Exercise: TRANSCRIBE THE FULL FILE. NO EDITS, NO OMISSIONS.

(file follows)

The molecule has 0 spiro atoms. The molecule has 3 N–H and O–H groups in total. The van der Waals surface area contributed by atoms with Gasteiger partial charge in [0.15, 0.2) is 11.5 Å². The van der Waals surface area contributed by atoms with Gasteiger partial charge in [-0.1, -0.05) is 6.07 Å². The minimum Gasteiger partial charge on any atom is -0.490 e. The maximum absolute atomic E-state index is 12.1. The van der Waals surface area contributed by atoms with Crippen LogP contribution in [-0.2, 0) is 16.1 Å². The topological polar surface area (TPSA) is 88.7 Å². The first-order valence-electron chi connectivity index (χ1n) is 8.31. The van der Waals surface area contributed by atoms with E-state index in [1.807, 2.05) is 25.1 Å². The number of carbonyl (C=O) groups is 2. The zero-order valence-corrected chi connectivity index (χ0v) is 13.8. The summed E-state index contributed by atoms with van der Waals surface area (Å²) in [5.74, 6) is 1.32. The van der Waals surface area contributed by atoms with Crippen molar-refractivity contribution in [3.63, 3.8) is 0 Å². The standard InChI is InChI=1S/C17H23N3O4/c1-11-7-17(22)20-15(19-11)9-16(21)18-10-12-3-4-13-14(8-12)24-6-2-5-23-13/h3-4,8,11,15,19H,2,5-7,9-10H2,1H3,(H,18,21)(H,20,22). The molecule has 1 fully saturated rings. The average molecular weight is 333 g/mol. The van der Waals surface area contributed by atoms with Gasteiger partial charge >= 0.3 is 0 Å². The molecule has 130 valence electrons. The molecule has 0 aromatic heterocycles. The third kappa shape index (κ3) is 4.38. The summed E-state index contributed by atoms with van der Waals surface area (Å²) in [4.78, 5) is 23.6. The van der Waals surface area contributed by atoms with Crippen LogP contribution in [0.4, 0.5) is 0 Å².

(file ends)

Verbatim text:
The molecule has 0 spiro atoms. The molecule has 3 N–H and O–H groups in total. The van der Waals surface area contributed by atoms with Gasteiger partial charge in [0.15, 0.2) is 11.5 Å². The van der Waals surface area contributed by atoms with Gasteiger partial charge in [-0.1, -0.05) is 6.07 Å². The minimum Gasteiger partial charge on any atom is -0.490 e. The maximum absolute atomic E-state index is 12.1. The van der Waals surface area contributed by atoms with Crippen LogP contribution in [-0.2, 0) is 16.1 Å². The topological polar surface area (TPSA) is 88.7 Å². The first-order valence-electron chi connectivity index (χ1n) is 8.31. The van der Waals surface area contributed by atoms with E-state index in [1.807, 2.05) is 25.1 Å². The number of carbonyl (C=O) groups is 2. The zero-order valence-corrected chi connectivity index (χ0v) is 13.8. The summed E-state index contributed by atoms with van der Waals surface area (Å²) in [5.74, 6) is 1.32. The van der Waals surface area contributed by atoms with Crippen molar-refractivity contribution in [3.63, 3.8) is 0 Å². The standard InChI is InChI=1S/C17H23N3O4/c1-11-7-17(22)20-15(19-11)9-16(21)18-10-12-3-4-13-14(8-12)24-6-2-5-23-13/h3-4,8,11,15,19H,2,5-7,9-10H2,1H3,(H,18,21)(H,20,22). The molecule has 1 fully saturated rings. The average molecular weight is 333 g/mol. The van der Waals surface area contributed by atoms with Gasteiger partial charge >= 0.3 is 0 Å². The molecule has 130 valence electrons. The molecule has 0 aromatic heterocycles. The third kappa shape index (κ3) is 4.38. The summed E-state index contributed by atoms with van der Waals surface area (Å²) in [4.78, 5) is 23.6. The van der Waals surface area contributed by atoms with Crippen LogP contribution in [0.4, 0.5) is 0 Å².